The Twickenham Museum
People : Soldiers, Sailors and Airmen

Sir Chaloner Ogle
Admiral of the Fleet

Gifford Lodge (on the left) on Twickenham Common in 1753

A distinguished naval career

Promoted to be Admiral of the White in 1747 towards the end of a long and distinguished naval career, Chaloner Ogle came to live at Gifford Lodge, facing Twickenham Green.

In 1749 he was promoted Admiral of the Fleet and Commander-in-Chief. He died in London and was buried at St Mary's, Twickenham on 20 April 1750.

His widow Isabella retained Gifford Lodge. She married again, in 1751, James King (1693-1761) the 4th Baron Kingston and they both died ten years later within 17 days of each other, she at Mitchelstown in Ireland and he at his residence Martyr Worthy in Hampshire. Both were buried at Mitchelstown and the peerage became extinct.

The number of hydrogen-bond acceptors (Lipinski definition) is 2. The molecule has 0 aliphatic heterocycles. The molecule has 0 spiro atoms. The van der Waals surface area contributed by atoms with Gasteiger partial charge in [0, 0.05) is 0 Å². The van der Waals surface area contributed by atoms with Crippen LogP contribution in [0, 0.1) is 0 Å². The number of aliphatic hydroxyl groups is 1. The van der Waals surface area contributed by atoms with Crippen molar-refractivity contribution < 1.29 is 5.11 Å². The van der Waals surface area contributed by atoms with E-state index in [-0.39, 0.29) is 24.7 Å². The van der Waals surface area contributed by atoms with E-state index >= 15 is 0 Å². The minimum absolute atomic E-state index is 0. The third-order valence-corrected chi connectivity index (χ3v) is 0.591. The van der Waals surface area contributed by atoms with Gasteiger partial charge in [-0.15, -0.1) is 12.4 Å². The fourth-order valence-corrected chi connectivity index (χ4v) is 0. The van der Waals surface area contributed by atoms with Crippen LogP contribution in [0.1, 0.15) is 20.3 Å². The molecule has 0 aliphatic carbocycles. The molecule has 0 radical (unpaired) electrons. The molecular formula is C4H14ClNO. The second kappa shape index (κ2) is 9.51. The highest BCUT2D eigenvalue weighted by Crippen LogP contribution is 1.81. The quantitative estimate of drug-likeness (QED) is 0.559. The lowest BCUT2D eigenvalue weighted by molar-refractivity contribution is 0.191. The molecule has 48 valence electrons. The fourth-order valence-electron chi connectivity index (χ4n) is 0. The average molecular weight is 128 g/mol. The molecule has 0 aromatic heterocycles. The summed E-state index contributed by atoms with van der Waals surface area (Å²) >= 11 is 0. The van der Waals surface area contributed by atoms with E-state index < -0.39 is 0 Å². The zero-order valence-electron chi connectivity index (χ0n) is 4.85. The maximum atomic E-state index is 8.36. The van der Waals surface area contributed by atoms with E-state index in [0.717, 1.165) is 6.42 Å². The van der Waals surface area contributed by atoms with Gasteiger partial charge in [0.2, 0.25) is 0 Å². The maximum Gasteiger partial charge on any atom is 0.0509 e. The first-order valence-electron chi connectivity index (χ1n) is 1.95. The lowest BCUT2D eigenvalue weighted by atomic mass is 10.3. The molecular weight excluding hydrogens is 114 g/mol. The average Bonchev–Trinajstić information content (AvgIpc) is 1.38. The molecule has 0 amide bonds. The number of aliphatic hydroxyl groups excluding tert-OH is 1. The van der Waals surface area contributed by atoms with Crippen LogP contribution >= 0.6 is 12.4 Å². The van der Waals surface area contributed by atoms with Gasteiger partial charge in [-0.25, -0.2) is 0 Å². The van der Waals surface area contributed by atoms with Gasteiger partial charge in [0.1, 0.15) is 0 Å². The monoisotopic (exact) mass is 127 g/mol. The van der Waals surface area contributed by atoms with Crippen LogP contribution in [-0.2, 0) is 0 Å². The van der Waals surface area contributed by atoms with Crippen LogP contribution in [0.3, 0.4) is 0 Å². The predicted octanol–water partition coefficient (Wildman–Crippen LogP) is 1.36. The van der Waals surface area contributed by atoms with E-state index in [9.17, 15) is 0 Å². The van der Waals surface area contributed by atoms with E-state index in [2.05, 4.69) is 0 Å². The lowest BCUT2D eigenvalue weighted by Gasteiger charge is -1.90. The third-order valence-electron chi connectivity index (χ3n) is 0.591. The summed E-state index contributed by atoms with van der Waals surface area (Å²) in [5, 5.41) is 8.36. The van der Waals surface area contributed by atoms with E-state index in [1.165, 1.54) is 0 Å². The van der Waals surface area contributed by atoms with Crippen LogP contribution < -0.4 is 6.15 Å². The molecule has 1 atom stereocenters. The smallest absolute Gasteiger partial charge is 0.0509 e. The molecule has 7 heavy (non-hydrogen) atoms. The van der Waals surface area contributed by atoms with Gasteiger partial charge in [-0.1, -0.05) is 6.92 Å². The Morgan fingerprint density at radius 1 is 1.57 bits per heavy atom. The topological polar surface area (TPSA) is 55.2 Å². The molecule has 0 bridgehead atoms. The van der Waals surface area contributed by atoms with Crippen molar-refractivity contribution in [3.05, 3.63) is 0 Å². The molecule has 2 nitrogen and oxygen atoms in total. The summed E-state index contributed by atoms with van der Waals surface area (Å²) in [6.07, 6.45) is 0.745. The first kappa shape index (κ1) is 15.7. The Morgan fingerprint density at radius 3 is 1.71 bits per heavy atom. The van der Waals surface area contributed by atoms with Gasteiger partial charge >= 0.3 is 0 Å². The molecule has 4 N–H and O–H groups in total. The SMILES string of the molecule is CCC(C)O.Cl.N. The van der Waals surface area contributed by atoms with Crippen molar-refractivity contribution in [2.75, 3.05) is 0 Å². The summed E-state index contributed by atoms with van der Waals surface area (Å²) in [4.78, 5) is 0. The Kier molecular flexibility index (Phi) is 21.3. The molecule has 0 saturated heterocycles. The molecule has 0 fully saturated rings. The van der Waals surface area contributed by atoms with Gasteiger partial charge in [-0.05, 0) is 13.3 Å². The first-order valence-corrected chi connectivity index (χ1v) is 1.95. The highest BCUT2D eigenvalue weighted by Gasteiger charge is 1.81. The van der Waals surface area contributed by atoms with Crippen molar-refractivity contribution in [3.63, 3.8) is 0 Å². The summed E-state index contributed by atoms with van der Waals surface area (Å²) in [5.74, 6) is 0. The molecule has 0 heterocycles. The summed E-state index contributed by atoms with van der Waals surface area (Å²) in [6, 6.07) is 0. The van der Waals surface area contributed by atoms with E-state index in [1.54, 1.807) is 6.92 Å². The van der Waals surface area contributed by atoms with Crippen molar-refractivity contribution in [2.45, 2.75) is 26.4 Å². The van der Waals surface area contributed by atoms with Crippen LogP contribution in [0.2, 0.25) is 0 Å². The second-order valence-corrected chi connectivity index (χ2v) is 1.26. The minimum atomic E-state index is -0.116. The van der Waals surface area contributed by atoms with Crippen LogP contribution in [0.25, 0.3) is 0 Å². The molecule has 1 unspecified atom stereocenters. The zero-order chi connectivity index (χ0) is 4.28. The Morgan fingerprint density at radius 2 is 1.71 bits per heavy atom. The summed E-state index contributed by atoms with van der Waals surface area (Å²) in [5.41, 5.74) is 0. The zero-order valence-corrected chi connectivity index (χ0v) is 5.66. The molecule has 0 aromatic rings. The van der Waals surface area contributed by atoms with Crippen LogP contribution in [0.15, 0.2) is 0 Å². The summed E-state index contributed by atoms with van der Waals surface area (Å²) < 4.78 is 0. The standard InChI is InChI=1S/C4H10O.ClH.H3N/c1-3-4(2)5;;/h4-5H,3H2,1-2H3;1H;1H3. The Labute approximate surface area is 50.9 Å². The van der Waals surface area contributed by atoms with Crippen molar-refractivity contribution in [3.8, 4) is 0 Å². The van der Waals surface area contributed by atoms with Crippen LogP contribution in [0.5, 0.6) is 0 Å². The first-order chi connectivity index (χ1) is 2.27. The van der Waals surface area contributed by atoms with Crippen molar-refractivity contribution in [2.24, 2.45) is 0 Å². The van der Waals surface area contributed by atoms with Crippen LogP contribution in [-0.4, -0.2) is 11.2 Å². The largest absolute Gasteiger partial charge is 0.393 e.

Sir Chaloner Ogle's monument on the north wall of the gallery of St Mary's Church

A large memorial on the north wall of the gallery of St Mary's Church commemorates his life. Executed and signed by Michael Rysbrack, it is crowned by a number of symbolic artefacts: cannons, spears, an axe, a plumed helmet, standards and a boat hook, together with the head of a goat, an anchor, a broken column and a standing child. The last perhaps acknowledges his final post as a trustee of St Mary's School, Twickenham.

Further reading:

Dictionary of National Biography

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